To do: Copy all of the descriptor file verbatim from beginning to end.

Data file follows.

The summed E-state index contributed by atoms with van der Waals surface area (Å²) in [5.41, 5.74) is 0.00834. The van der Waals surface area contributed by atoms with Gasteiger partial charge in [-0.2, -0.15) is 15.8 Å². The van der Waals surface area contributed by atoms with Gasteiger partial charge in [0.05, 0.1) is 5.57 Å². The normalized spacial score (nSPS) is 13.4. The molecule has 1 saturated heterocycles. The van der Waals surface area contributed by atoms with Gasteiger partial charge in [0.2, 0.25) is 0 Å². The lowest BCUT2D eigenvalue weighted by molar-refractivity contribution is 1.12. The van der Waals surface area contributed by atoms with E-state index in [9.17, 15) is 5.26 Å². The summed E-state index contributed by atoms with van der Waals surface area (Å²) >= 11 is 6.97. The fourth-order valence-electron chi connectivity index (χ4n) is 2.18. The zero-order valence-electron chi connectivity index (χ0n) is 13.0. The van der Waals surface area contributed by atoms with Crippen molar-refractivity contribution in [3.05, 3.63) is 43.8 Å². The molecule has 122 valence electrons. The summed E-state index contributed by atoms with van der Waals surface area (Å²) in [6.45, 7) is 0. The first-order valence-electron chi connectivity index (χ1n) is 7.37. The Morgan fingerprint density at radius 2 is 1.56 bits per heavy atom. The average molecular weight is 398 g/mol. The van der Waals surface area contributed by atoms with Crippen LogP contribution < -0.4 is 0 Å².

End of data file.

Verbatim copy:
The summed E-state index contributed by atoms with van der Waals surface area (Å²) in [5.41, 5.74) is 0.00834. The van der Waals surface area contributed by atoms with Gasteiger partial charge in [-0.2, -0.15) is 15.8 Å². The van der Waals surface area contributed by atoms with Gasteiger partial charge in [0.05, 0.1) is 5.57 Å². The normalized spacial score (nSPS) is 13.4. The molecule has 1 saturated heterocycles. The van der Waals surface area contributed by atoms with Gasteiger partial charge in [0.2, 0.25) is 0 Å². The lowest BCUT2D eigenvalue weighted by molar-refractivity contribution is 1.12. The van der Waals surface area contributed by atoms with E-state index in [9.17, 15) is 5.26 Å². The summed E-state index contributed by atoms with van der Waals surface area (Å²) >= 11 is 6.97. The fourth-order valence-electron chi connectivity index (χ4n) is 2.18. The zero-order valence-electron chi connectivity index (χ0n) is 13.0. The van der Waals surface area contributed by atoms with Crippen molar-refractivity contribution in [3.05, 3.63) is 43.8 Å². The molecule has 122 valence electrons. The summed E-state index contributed by atoms with van der Waals surface area (Å²) in [6.45, 7) is 0. The first-order valence-electron chi connectivity index (χ1n) is 7.37. The Morgan fingerprint density at radius 2 is 1.56 bits per heavy atom. The average molecular weight is 398 g/mol. The van der Waals surface area contributed by atoms with Crippen LogP contribution < -0.4 is 0 Å².